Monday, August 3, 2009

People should learn history

First of all, apologies for the silence. There were reasons to do with the BBC Russian Service, friends and family, and, finally, a rather unpleasant though not serious accident that has left me a little exhausted and looking the worse for wear.

Back to the main theme: what would it take for people in the media to realize that the twentieth century, which was probably the most horrific century of this millennium, had many other things in it apart from the growth and existence of Nazism? That’s the first question.

The second question is how long will it be before at least some of the commentators on history and politics in the media grasp that Nazism was National Socialism and fascism in general was a left-wing movement, parallel to the other heinous system that was based on International Socialism?

Thanks to Instapundit we get a story from Berlin in The Age, an Australian publication. It deals with a rather peculiar development in Berlin where car-burning seems to be done in a more organized fashion than it is in France. (Can one say Germanic and get away with it?
During the past six months, more than 170 cars have been destroyed by fire in Berlin and police confirm conservatively that 93 were politically motivated attacks.

A mysterious, single page website, (Burning Cars of Berlin), shows the number of cars set alight and where the crimes occurred, revealing clusters in ‘‘richer’’ areas, or in suburbs where gentrification and redevelopment are changing the demographic of local neighbourhoods.
The story itself is not particularly new and has been written up by various blogs for some months. Boing-boing calls it anti-gentrification (which is, let’s face it, the real politics of envy); the New York Times blog reported it in March, basing the story on Bloomberg; Monsters and Critics wrote about it in June.

Paolo Totaro’s article in The Age goes further: there has been a rise in left-wing extremism and violent activity directed at the police “and the property of businesses perceived to be involved in military or ‘‘imperialist’’ activities”. In other words, according to this, the arsonists and intermittent rioters have moved or, maybe, moving beyond a simple dislike of gentrification, a hatred of people progressing in life without referring to their intellectual socialist betters.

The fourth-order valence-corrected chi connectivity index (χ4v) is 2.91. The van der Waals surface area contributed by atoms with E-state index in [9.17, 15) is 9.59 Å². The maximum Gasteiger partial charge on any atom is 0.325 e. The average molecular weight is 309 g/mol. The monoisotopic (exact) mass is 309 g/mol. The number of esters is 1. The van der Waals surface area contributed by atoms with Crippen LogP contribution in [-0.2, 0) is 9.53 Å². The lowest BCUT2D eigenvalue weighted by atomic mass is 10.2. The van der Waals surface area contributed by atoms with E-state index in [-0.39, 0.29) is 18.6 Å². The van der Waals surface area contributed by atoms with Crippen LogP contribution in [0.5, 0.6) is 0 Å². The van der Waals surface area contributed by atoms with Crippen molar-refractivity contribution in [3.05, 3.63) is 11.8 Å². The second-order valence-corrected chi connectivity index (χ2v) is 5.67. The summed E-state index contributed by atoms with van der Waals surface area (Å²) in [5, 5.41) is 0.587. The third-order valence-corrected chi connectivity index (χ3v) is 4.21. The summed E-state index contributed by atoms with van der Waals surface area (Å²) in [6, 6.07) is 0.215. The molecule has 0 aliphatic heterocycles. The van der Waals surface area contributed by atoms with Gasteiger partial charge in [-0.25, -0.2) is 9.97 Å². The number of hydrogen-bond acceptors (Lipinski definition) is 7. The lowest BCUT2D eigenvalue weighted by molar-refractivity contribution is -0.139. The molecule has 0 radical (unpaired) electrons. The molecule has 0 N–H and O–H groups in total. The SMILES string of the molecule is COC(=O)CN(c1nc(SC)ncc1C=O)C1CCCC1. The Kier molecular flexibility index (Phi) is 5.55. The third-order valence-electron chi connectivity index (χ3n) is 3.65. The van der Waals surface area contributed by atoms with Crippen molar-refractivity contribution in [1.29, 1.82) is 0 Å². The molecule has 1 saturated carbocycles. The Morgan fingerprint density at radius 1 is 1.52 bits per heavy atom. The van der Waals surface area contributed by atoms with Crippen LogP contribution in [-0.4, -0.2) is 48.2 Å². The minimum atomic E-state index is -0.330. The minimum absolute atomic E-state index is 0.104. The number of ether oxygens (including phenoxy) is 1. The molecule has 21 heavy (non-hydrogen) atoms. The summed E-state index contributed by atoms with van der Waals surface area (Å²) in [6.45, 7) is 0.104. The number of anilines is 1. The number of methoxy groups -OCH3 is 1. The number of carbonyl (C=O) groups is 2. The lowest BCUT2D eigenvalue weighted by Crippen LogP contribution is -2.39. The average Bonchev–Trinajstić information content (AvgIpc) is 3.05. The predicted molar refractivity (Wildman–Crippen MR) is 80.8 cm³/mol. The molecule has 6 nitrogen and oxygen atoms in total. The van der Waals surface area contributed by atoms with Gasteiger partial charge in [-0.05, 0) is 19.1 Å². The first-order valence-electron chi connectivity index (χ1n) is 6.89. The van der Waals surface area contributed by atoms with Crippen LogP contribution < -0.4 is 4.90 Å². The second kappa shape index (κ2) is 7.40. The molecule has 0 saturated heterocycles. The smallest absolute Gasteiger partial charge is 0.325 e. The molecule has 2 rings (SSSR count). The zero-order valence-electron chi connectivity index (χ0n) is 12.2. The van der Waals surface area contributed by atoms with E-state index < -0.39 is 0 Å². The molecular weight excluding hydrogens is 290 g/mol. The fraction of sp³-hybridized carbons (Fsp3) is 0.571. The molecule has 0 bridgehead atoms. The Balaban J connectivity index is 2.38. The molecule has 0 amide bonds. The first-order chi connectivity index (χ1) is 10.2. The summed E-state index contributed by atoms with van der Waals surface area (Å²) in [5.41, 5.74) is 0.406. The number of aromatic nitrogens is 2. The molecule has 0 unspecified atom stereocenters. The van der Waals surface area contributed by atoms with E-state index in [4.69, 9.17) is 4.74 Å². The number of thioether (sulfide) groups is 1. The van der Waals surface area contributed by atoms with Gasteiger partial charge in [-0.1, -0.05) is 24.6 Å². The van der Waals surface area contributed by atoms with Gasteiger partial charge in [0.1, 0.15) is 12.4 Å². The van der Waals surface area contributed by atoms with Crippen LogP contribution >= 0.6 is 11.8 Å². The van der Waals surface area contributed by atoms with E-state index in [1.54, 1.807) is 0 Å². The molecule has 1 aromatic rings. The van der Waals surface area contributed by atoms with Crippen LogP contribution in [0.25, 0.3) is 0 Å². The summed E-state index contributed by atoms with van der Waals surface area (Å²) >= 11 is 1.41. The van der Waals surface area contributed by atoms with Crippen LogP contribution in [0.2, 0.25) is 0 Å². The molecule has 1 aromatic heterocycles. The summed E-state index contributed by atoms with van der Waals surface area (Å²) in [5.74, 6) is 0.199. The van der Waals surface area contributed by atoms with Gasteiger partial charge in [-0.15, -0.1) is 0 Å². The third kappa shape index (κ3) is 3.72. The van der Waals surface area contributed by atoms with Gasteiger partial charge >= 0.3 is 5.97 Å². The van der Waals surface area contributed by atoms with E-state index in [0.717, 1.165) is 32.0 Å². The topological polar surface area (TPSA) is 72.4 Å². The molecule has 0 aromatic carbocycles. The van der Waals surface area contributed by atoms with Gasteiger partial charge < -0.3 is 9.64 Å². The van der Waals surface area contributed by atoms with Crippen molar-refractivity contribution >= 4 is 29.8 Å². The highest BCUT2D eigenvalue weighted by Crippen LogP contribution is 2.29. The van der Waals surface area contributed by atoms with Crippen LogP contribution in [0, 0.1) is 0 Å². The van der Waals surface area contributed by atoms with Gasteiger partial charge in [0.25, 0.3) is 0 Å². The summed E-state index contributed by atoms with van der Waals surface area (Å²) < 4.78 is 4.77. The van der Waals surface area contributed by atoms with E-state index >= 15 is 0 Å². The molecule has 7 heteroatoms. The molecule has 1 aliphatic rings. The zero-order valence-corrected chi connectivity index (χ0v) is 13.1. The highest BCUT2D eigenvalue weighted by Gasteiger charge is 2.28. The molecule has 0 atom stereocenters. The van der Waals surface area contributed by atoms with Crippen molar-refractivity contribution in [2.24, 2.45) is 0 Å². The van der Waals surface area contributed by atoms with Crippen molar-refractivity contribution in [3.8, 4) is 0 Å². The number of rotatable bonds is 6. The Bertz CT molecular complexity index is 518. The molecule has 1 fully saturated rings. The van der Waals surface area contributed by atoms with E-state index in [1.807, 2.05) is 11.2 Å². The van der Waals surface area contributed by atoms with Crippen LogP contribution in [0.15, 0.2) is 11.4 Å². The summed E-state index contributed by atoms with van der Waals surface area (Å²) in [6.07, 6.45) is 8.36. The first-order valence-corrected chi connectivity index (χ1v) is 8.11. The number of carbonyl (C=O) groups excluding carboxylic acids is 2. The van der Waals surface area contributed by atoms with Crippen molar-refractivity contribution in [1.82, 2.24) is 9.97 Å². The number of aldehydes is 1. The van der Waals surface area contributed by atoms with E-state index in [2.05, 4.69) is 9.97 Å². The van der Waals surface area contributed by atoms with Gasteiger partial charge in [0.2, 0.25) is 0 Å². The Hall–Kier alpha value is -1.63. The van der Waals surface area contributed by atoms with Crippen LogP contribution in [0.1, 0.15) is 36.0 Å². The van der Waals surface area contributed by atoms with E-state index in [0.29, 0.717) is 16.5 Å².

This is not, as it happens, activity entirely unknown in Germany, particularly in Berlin, though the author of the article seems unaware of certain historical events in the past.
In a city haunted more by its extreme right-wing past, Berlin is in the throes of a renaissance of extremist, left-wing political activism. And torching cars, particularly expensive ones, has become the crime de rigueur.
I would have said that Berlin is more haunted by the more recent events of the 1960s and 1970s that turned into the extremely violent and impeccably left-wing campaign associated with the names Andreas Baader and Ulrike Meinhof as well as their various cohorts. That movement, too, started with apparently small events and “understandable” unhappiness with certain changes in society.

One to watch, I think, but with a better understanding of history shown so far.


  1. Envy is the worst & most pervasive of the Seven Deadly Sins, and (am I correct?)largely peculiar to Europe where a 'hand-out' culture has replaced the Protestant Work is now an entitlement and if others have more it is unfair although they may have worked their guts out for it...that small detail is meaningless to those they are forced by Socialism to support.
    I didn't see this unpleasant phenomenon when I was in the US where most believed that they could aspire to, if not achieve, most things by dint of hard work...'B'Movie actors, peanut farmers, priapists & yes, even a (half)black man could achieve the highest office in the land.
    However, the last-mentioned could well be the nemesis who infects American society with this worst of European diseases...Remember the joyous cries of "Obama will pay my mortgage!" in the run-up to that fateful election.
    The American Dream could turn into the American Nightmare...the victim is already sound asleep.

  2. Well even in the 20s and early 30s Hitler had relatively less support in Berlin than in Munich. In particular Berlin was home to Rosa Luxemburg, and a key site for the failed 1918-19 revolution. Luxemburg remains a premier league icon to the international left, who love their saints.

    Fittingly, German posters to Rosa contain the slogan "Iche bien eine terroristin"